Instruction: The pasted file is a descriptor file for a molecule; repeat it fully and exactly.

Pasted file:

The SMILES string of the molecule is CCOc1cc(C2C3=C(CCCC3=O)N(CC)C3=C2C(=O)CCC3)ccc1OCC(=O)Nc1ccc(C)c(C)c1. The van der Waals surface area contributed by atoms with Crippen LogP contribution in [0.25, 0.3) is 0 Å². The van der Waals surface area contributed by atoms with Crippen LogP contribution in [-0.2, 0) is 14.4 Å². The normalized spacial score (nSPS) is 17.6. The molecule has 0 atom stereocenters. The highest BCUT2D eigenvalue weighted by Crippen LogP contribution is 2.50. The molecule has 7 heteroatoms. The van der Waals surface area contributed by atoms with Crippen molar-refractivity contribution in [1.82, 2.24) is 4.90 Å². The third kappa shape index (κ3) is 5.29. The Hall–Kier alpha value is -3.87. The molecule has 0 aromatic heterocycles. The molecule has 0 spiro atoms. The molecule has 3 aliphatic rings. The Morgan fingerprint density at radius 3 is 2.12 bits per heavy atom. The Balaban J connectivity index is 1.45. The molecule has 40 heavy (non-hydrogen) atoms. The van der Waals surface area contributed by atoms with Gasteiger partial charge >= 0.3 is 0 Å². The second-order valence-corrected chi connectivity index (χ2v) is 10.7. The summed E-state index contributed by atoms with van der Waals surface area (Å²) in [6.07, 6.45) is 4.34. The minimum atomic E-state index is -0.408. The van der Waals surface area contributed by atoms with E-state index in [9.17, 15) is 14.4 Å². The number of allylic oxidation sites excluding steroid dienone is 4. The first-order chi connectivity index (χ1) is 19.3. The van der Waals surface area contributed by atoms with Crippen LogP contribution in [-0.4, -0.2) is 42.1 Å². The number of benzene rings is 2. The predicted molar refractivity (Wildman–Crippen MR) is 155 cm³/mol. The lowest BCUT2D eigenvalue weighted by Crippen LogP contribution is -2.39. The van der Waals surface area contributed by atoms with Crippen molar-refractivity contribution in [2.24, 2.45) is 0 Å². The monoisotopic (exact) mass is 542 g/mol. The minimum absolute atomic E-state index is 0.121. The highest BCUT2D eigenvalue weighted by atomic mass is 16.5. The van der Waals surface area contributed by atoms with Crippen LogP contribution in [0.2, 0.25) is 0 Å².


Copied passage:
The SMILES string of the molecule is CCOc1cc(C2C3=C(CCCC3=O)N(CC)C3=C2C(=O)CCC3)ccc1OCC(=O)Nc1ccc(C)c(C)c1. The van der Waals surface area contributed by atoms with Crippen LogP contribution in [0.25, 0.3) is 0 Å². The van der Waals surface area contributed by atoms with Crippen LogP contribution in [-0.2, 0) is 14.4 Å². The normalized spacial score (nSPS) is 17.6. The molecule has 0 atom stereocenters. The highest BCUT2D eigenvalue weighted by Crippen LogP contribution is 2.50. The molecule has 7 heteroatoms. The van der Waals surface area contributed by atoms with Crippen molar-refractivity contribution in [1.82, 2.24) is 4.90 Å². The third kappa shape index (κ3) is 5.29. The Hall–Kier alpha value is -3.87. The molecule has 0 aromatic heterocycles. The molecule has 0 spiro atoms. The molecule has 3 aliphatic rings. The Morgan fingerprint density at radius 3 is 2.12 bits per heavy atom. The Balaban J connectivity index is 1.45. The molecule has 40 heavy (non-hydrogen) atoms. The van der Waals surface area contributed by atoms with Gasteiger partial charge >= 0.3 is 0 Å². The second-order valence-corrected chi connectivity index (χ2v) is 10.7. The summed E-state index contributed by atoms with van der Waals surface area (Å²) in [6.07, 6.45) is 4.34. The minimum atomic E-state index is -0.408. The van der Waals surface area contributed by atoms with E-state index in [9.17, 15) is 14.4 Å². The number of allylic oxidation sites excluding steroid dienone is 4. The first-order chi connectivity index (χ1) is 19.3. The van der Waals surface area contributed by atoms with Crippen LogP contribution in [-0.4, -0.2) is 42.1 Å². The number of benzene rings is 2. The predicted molar refractivity (Wildman–Crippen MR) is 155 cm³/mol. The lowest BCUT2D eigenvalue weighted by Crippen LogP contribution is -2.39. The van der Waals surface area contributed by atoms with Crippen molar-refractivity contribution in [2.24, 2.45) is 0 Å². The monoisotopic (exact) mass is 542 g/mol. The minimum absolute atomic E-state index is 0.121. The highest BCUT2D eigenvalue weighted by atomic mass is 16.5. The van der Waals surface area contributed by atoms with Crippen LogP contribution in [0.2, 0.25) is 0 Å².